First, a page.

We cut down on processed ginger-garlic pastes and I watched — feeling like I was 10 years old again — as Maa gnashed stubby fingers of ginger against a grater, little brown strings falling like confetti. Baba would sit in the living room and peel (what felt like) thousands of garlic cloves, letting the smell permeate the house — before Maa scooped them up and mixed them with the ginger under an ancient mortar and pestle. To the uninitiated, the sound of a mortar and pestle thud-thudding dully against the backdrop of a tutti frutti Indian summer sky is quite the therapy.
The pestle produced beautiful, thick chunks of ginger-garlic — far squelchier than the ones in store-bought packets — and in they went, into huge pans of chicken curry or mutton curry or fish curry. West Bengal is a coastal state and Calcutta, its capital, a port town — seasonally buffeted by the monsoons. I spent much of that quarter of the year quarantining over a stove top, whipping up meals as condensation fogged the window sills. As cloudbursts harangued the misty, historic city, Maa taught me tricks of her trade. “Funny how women can slave for hours in the kitchen, cooking entire meals for joint families, and receive no compensation for the labor, you know,” she’d muse through the four months we spent together. Three decades of marriage — and the observation of neighboring marriages — had accorded her a sense of the injustices of capitalizing off of female labor while organized workplaces remained closed to them. Hours of Maa fussing over the right proportion of seeds and spices to a dish to retain their medicinal properties would be punctuated by her recounting the stories she never forgot — of tearing up acceptance letters when in-laws made it pretty clear she’d have to make do with the indoors. How many women, like Maa, had done the same, even as they reared entire households with the skill they found no recompense for? How many recite curative properties of the foods they served their families through sickness and health?
I think in those four months Maa and I kindled a kindred sense of feminism that perhaps neither of us had thought we shared.
I think, in claiming a sense of control over food through the quarantine, Maa reclaimed a sense of her agency.
I’d like to believe I helped, with my countless questions about curry paste and paanch phoron and attempts not to show exasperation when she critiqued my fish for not being mustardy enough.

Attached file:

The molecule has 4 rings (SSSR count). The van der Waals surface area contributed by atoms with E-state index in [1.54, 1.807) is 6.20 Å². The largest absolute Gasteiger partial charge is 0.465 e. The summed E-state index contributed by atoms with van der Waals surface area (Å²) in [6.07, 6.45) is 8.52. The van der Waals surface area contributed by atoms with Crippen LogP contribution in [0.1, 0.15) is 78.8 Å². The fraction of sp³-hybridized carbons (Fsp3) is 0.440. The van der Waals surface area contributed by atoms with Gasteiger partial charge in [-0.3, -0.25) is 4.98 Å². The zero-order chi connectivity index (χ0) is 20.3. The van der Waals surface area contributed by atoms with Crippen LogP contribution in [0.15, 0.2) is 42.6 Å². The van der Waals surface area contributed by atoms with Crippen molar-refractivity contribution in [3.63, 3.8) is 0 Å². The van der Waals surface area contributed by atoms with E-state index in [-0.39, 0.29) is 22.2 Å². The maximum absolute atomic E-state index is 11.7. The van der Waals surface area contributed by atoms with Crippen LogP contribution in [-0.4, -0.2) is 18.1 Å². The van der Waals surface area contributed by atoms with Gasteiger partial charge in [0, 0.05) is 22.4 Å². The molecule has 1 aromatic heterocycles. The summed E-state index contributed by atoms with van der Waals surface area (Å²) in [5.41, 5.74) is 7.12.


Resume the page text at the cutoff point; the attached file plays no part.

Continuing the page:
Bengali cooking is simple, I grew to realize, if you furnished your own treasure trove the way Maa taught me to. You’ll need your five-spice blend to sizzle in oil/ghee for half a minute as you exfoliate the scales off fish or the innards of chicken and marinate the protein in generous fistfuls of turmeric and salt. You’ll release it into paanch phoron-soaked oil, allowing it to luxuriate, and you’ll bathe your curry in a little ginger, a little garlic, and if you’re feeling fancy, a little fat-free yogurt for richness. Maa, like many middle- to older-aged homemakers I know, make their own curds at home (store-bought is a travesty), but that’s a story for another time.
To those looking for a little medical science, nigella, fenugreek, mustard, cumin, and fennel all have incredible blood-sugar-controlling, digestion-healing, and infection-relieving properties, and there are lovely little odes to them here, here and here.
When flights eventually opened up, I dragged my heels before eventually bidding Maa and Baba goodbye, and carried a suitcase full of memories back to New Delhi. When I emptied its contents, I watched as brilliant blobs of red chilli powder, yellow turmeric, and green-brown splatters of paanch phoron seeds rainbowed my living room.
I’ve brought much of Maa home and, hopefully, a rightful sense of her uncompensated skill.
To those looking to exact their own paanch phoron at home, ditch the packet and buy the seeds: It’ll be 1 tablespoon of fennel seeds, 1 tablespoon of fenugreek seeds, 1 tablespoon of nigella seeds, 1 tablespoon of cumin seeds, and 1 tablespoon of mustard seeds. Saute a smattering of this blend, whole, and grind the spices into a powder to use in eggs, sausages, homemade noodles, and soups.